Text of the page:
Every once in a while an old horse shoe will show up in the fields; sometimes even an oxen shoe, which proves that tractors weren't the first beats to roam the land. Something has to till up the ground and chew on rocks. Every year, the herd of tractors on Windflower seems to have multiplied. We have a couple Kabotas and Internationals, so it can get confusing to just spout the name on the paint job.
The thoroughbred of tractors is the Kabota. We all want to drive her. In the morning, we race to saddle her up for whatever task we've been assigned to.
The International. What a bronco. Imagine a small-built girl trying to control a beast that barely lets her get her feet down to the pedals, and the pedals are just the brakes and clutch not forward or reverse.
Daren has become the rider of the very old, grey mare called a FarmAll. She mostly hears what you want her to do and has something virtually non-existent: a choke. I still don't quite understand the concept of a choke, but it seems like a carrot or sugar cube that gets her started. My goal is to learn to drive her, but she doesn't have power steering, so the men are reluctant. I wonder how many of them know that my first car-a 1986 Chevy Chevette had no power steering either. Would they rather have me driving on the street or in a field of grass?The largest and most scary beast of the fields is Ted's new tractor. I don't know what it is, but it's green and big. John Deer? Jake the Elder has become its handler during our four-person planting days. We have great respect for him, because the poor man had four backseat drivers . . . all girls. Stop. Go. More water. Left. Right. Slower. Faster.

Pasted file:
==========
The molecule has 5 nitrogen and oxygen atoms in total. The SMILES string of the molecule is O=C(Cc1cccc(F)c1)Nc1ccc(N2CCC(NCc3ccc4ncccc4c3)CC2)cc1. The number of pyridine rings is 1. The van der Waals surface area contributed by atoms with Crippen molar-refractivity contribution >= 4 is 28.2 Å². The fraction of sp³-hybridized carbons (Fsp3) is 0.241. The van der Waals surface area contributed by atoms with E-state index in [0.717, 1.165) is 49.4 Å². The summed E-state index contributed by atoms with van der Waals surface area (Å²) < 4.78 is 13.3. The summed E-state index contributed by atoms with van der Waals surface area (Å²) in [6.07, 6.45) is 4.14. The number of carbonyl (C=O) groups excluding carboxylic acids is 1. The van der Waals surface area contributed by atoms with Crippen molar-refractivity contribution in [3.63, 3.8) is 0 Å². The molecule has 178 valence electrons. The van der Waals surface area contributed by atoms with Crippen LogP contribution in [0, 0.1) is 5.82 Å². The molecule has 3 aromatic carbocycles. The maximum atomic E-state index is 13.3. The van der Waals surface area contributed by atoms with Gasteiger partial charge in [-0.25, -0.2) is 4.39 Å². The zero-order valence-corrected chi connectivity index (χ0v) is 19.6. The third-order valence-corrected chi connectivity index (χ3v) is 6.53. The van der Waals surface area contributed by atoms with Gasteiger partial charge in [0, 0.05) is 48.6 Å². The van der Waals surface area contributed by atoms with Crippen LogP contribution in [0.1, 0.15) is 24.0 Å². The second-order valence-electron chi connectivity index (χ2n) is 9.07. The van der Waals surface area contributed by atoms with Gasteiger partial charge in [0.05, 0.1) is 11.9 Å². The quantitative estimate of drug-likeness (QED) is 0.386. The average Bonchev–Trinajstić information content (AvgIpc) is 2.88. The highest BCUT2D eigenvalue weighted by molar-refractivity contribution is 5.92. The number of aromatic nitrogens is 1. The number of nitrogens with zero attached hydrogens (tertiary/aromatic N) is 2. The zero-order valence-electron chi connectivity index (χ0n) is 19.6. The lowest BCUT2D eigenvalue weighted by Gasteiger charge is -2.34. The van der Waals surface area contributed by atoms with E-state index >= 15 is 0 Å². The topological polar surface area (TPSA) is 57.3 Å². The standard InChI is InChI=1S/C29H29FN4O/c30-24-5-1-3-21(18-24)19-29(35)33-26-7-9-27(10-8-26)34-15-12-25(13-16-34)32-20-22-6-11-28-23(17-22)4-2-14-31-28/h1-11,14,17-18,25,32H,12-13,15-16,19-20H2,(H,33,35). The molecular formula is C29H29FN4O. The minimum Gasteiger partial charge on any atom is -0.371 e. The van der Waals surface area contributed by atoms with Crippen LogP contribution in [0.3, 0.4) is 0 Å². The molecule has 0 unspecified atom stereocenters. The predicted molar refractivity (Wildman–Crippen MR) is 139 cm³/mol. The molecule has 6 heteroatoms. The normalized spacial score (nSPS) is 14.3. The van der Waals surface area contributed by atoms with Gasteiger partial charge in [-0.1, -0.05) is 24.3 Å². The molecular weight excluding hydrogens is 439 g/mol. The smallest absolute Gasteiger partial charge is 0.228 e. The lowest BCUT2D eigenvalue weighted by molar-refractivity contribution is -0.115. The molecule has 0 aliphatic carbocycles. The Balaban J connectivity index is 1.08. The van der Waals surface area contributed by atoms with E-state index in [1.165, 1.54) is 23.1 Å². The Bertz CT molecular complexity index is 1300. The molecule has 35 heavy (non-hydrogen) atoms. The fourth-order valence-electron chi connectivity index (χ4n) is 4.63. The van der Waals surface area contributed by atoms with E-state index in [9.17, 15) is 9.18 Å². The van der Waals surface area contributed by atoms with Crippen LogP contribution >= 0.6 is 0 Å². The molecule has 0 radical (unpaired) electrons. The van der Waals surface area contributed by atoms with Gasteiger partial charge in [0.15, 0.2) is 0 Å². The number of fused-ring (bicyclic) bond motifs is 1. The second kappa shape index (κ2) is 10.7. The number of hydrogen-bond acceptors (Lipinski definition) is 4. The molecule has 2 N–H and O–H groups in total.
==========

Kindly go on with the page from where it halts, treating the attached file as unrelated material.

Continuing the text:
This is Ted's ride. The Ox, I suppose. It moves dirt, mows paths and fields, and all that good stuff.